S. Patel, P.B. Straub, R. Walczak
Department of Physics, University of Oxford, Oxford United Kingdomm
A. Bertolin, R. Brugnera, R. Carlin, F. Dal Corso, S. Dusini, A. Garfagnini, S. Limentani,
A. Longhin, A. Parenti, M. Posocco, L. Stanco, M. Turcato
Dipartimento di Fisica dell’ Universit` a and INFN, Padova, Italye
E.A. Heaphy, F. Metlica, B.Y. Oh, J.J. Whitmore21
Department of Physics, Pennsylvania State University, University Park, Pennsylvania
Polytechnic University, Sagamihara, Japanf
G. D’Agostini, G. Marini, A. Nigro
Dipartimento di Fisica, Universit` a ’La Sapienza’ and INFN, Rome, Italye
C. Cormack22, J.C. Hart, N.A. McCubbin
Rutherford Appleton Laboratory, Chilton, Didcot, Oxon, United Kingdomm
University of California, Santa Cruz, California 95064, USAn
Department of Physics, Ewha Womans University, Seoul, Korea
Fachbereich Physik der Universit¨ at-Gesamthochschule Siegen, Germany
H. Abramowicz, A. Gabareen, S. Kananov, A. Kreisel, A. Levy
Raymond and Beverly Sackler Faculty of Exact Sciences, School of Physics, Tel-Aviv
University, Tel-Aviv, Israeld
Department of Physics, Tokyo Institute of Technology, Tokyo, Japanf
T. Fusayasu, S. Kagawa, T. Kohno, T. Tawara, T. Yamashita
Department of Physics, University of Tokyo, Tokyo, Japanf
R. Hamatsu, T. Hirose2, M. Inuzuka, H. Kaji, S. Kitamura23, K. Matsuzawa
Tokyo Metropolitan University, Department of Physics, Tokyo, Japanf
M.I. Ferrero, V. Monaco, R. Sacchi, A. Solano
Universit` a di Torino and INFN, Torino, Italye
M. Arneodo, M. Ruspa
Universit` a del Piemonte Orientale, Novara, and INFN, Torino, Italye
T. Koop, J.F. Martin, A. Mirea
Department of Physics, University of Toronto, Toronto, Ontario, Canada M5S 1A7a
J.M. Butterworth24, R. Hall-Wilton, T.W. Jones, M.S. Lightwood, M.R. Sutton4, C. Targett-
Physics and Astronomy Department, University College London, London, United King-
J. Ciborowski25, R. Ciesielski26, P. ? Lu˙ zniak27, R.J. Nowak, J.M. Pawlak, J. Sztuk28,
T. Tymieniecka29, A. Ukleja29, J. Ukleja30, A.F.˙Zarnecki
Warsaw University, Institute of Experimental Physics, Warsaw, Polandq
M. Adamus, P. Plucinski
Institute for Nuclear Studies, Warsaw, Polandq
Y. Eisenberg, L.K. Gladilin31, D. Hochman, U. Karshon M. Riveline
Department of Particle Physics, Weizmann Institute, Rehovot, Israelc
D. K¸ cira, S. Lammers, L. Li, D.D. Reeder, M. Rosin, A.A. Savin, W.H. Smith
Department of Physics, University of Wisconsin, Madison, Wisconsin 53706, USAn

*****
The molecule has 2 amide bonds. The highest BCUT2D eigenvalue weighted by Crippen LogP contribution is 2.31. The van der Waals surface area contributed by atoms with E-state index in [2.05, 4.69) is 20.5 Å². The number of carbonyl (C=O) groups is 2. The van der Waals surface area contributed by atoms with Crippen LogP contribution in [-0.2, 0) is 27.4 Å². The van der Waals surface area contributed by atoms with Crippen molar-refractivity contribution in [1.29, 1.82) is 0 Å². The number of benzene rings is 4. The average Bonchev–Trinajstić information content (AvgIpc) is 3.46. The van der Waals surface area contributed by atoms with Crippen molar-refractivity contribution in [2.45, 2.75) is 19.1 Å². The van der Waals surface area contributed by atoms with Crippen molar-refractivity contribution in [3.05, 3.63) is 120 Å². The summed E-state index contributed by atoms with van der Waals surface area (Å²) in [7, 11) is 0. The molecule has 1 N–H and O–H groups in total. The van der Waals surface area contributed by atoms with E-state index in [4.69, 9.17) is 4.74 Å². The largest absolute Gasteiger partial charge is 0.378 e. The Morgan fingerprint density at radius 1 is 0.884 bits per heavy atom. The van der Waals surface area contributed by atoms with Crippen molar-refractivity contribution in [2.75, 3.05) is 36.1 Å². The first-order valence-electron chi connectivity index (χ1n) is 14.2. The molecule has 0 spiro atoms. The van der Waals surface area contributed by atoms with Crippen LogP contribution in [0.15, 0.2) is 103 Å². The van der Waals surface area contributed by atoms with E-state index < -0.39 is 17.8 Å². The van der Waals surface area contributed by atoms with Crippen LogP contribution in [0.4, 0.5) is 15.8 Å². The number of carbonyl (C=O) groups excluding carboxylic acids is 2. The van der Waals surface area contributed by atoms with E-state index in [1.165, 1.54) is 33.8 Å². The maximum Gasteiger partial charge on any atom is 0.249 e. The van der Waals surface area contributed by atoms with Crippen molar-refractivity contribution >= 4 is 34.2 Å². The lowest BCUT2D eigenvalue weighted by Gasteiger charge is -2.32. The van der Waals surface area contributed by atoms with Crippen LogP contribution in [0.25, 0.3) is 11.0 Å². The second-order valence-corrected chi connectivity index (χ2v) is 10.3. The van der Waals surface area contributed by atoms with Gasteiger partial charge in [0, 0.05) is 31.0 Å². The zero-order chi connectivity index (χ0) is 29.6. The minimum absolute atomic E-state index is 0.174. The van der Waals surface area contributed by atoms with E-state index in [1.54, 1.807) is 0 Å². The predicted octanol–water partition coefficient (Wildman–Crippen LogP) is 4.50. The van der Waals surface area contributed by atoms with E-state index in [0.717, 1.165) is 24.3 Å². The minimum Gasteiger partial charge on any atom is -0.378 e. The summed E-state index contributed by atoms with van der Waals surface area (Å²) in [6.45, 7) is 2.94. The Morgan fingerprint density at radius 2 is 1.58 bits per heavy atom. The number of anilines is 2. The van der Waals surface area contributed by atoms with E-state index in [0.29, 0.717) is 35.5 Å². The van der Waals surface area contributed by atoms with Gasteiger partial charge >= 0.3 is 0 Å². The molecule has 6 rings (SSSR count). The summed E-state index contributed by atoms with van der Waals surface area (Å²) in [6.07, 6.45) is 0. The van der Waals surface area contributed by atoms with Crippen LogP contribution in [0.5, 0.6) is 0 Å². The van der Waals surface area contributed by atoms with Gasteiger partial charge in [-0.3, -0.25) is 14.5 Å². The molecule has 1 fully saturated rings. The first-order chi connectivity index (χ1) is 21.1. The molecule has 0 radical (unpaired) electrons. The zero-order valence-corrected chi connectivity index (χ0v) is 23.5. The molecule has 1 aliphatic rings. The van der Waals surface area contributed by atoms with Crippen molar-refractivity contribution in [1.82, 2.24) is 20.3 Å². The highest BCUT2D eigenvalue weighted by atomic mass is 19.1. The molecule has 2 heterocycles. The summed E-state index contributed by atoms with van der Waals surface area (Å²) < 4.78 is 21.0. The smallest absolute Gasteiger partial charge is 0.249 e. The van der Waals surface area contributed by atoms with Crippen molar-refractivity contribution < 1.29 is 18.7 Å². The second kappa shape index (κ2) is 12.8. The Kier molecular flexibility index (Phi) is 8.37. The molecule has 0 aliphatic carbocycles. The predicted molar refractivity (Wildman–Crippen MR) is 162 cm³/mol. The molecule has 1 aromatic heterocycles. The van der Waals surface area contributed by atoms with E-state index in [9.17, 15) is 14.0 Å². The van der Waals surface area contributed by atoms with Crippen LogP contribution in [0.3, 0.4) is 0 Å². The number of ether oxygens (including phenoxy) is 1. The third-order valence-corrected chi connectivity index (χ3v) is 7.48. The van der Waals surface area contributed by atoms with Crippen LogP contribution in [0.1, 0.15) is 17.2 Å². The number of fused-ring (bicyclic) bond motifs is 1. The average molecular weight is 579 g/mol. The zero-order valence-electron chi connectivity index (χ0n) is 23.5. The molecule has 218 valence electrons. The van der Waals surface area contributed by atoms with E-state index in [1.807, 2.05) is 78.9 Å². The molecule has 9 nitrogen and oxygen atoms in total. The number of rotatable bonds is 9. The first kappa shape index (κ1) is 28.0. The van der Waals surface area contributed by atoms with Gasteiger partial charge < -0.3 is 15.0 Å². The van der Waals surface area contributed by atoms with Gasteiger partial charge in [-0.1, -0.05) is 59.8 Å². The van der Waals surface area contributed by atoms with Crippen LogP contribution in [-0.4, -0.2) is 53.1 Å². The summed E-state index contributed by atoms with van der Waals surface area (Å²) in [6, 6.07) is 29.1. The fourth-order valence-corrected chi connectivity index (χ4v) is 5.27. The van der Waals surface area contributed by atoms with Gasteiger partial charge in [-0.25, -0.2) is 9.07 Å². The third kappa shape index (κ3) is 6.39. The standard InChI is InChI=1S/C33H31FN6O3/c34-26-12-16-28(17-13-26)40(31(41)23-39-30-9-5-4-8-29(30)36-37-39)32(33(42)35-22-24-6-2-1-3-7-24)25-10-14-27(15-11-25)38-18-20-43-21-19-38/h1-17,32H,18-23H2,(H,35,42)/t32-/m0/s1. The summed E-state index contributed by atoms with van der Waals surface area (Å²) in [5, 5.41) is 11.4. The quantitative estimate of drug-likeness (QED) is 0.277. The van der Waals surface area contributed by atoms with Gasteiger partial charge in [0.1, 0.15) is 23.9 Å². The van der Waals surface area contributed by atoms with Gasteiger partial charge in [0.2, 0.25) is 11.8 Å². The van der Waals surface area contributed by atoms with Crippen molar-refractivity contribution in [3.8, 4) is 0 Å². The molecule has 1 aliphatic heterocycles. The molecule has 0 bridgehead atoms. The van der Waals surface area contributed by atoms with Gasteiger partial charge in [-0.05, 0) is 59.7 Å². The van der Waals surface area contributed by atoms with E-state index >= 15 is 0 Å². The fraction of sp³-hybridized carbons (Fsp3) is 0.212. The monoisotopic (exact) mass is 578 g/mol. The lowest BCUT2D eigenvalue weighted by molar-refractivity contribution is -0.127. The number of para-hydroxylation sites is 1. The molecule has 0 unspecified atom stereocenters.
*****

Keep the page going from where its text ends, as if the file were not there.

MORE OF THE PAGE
A. Deshpande, S. Dhawan
Department of Physics, Yale University, New Haven, Connecticut 06520-8121, USAn
S. Bhadra, C.D. Catterall, S. Fourletov, G. Hartner, S. Menary, M. Soares, J. Standage
Department of Physics, York University, Ontario, Canada M3J 1P3a
1also affiliated with University College London, London, UK
4PPARC Advanced fellow
5now at Dongshin University, Naju, Korea
6now at Max-Planck-Institut f¨ ur Physik, M¨ unchen,Germany
7partly supported by Polish Ministry of Scientific Research and Information Technology,
grant no. 2P03B 122 25
8partly supp. by the Israel Sci. Found. and Min. of Sci., and Polish Min. of Scient.
Res. and Inform. Techn., grant no.2P03B12625
9supported by the Polish State Committee for Scientific Research, grant no. 2 P03B
10now at DESY group FEB
11now at Univ. of Oxford, Oxford/UK
12on leave of absence at Columbia Univ., Nevis Labs., N.Y., US A
13now at DESY group MPY
14now at Royal Holoway University of London, London, UK
15also at Nara Women’s University, Nara, Japan
16also at University of Tokyo, Tokyo, Japan
17Ram´ on y Cajal Fellow
18now at HERA-B
19partly supported by the Russian Foundation for Basic Research, grant 02-02-81023
20PPARC Postdoctoral Research Fellow
21on leave of absence at The National Science Foundation, Arlington, VA, USA
22now at Univ. of London, Queen Mary College, London, UK
23present address: Tokyo Metropolitan University of Health Sciences, Tokyo 116-8551,
24also at University of Hamburg, Alexander von Humboldt Fellow
25also at ? L´ od´ z University, Poland
26supported by the Polish State Committee for Scientific Research, grant no. 2 P03B
27? L´ od´ z University, Poland
28? L´ od´ z University, Poland, supported by the KBN grant 2P03B12925
29supported by German Federal Ministry for Education and Research (BMBF), POL
30supported by the KBN grant 2P03B12725
31on leave from MSU, partly supported by University of Wisconsin via the U.S.-Israel BSF
supported by the Natural Sciences and Engineering Research Council of
supported by the German Federal Ministry for Education and Research
(BMBF), under contract numbers HZ1GUA 2, HZ1GUB 0, HZ1PDA 5,
supported by the MINERVA Gesellschaft f¨ ur Forschung GmbH, the Israel
Science Foundation, the U.S.-Israel Binational Science Foundation and the
Benozyio Center for High Energy Physics
supported by the German-Israeli Foundation and the Israel Science Foundation
supported by the Italian National Institute for Nuclear Physics (INFN)
supported by the Japanese Ministry of Education, Culture, Sports, Science
and Technology (MEXT) and its grants for Scientific Research
supported by the Korean Ministry of Education and Korea Science and Engi-
supported by the Netherlands Foundation for Research on Matter (FOM)
supported by the Polish State Committee for Scientific Research, grant no.
partially supported by the German Federal Ministry for Education and Re-
partly supported by the Russian Ministry of Industry, Science and Technology
through its grant for Scientific Research on High Energy Physics
supported by the Spanish Ministry of Education and Science through funds
provided by CICYT
supported by the Particle Physics and Astronomy Research Council, UK
supported by the US Department of Energy
supported by the US National Science Foundation
supported by the Polish State Committee for Scientific Research, grant no.